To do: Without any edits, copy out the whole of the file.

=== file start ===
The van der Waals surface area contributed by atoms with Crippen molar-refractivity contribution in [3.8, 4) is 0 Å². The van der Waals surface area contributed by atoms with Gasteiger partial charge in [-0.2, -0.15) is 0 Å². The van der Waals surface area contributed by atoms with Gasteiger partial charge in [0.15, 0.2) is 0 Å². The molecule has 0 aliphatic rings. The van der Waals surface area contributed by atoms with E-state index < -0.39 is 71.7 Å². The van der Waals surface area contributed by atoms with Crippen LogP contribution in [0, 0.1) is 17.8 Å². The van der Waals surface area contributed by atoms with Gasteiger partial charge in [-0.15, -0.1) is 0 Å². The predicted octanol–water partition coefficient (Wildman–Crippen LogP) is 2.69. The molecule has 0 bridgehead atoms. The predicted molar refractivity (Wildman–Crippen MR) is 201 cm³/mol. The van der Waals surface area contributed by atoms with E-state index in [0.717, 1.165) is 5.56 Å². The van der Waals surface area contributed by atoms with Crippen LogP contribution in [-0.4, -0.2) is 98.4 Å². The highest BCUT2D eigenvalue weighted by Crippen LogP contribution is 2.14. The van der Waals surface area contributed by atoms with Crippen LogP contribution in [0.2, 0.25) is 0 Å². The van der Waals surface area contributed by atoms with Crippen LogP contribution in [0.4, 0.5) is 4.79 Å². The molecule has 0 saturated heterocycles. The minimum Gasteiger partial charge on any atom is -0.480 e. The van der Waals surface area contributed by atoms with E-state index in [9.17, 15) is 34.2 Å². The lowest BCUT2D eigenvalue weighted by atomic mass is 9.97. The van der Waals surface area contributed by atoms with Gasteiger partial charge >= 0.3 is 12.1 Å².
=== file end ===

The van der Waals surface area contributed by atoms with Crippen molar-refractivity contribution in [3.8, 4) is 0 Å². The van der Waals surface area contributed by atoms with Gasteiger partial charge in [-0.2, -0.15) is 0 Å². The van der Waals surface area contributed by atoms with Gasteiger partial charge in [0.15, 0.2) is 0 Å². The molecule has 0 aliphatic rings. The van der Waals surface area contributed by atoms with E-state index < -0.39 is 71.7 Å². The van der Waals surface area contributed by atoms with Crippen LogP contribution in [0, 0.1) is 17.8 Å². The van der Waals surface area contributed by atoms with Gasteiger partial charge in [-0.15, -0.1) is 0 Å². The predicted octanol–water partition coefficient (Wildman–Crippen LogP) is 2.69. The molecule has 0 bridgehead atoms. The predicted molar refractivity (Wildman–Crippen MR) is 201 cm³/mol. The van der Waals surface area contributed by atoms with E-state index in [0.717, 1.165) is 5.56 Å². The van der Waals surface area contributed by atoms with Crippen LogP contribution in [-0.4, -0.2) is 98.4 Å². The highest BCUT2D eigenvalue weighted by Crippen LogP contribution is 2.14. The van der Waals surface area contributed by atoms with Crippen LogP contribution in [0.2, 0.25) is 0 Å². The van der Waals surface area contributed by atoms with Crippen LogP contribution in [0.4, 0.5) is 4.79 Å². The molecule has 0 saturated heterocycles. The minimum Gasteiger partial charge on any atom is -0.480 e. The van der Waals surface area contributed by atoms with E-state index in [9.17, 15) is 34.2 Å². The lowest BCUT2D eigenvalue weighted by atomic mass is 9.97. The van der Waals surface area contributed by atoms with Gasteiger partial charge >= 0.3 is 12.1 Å².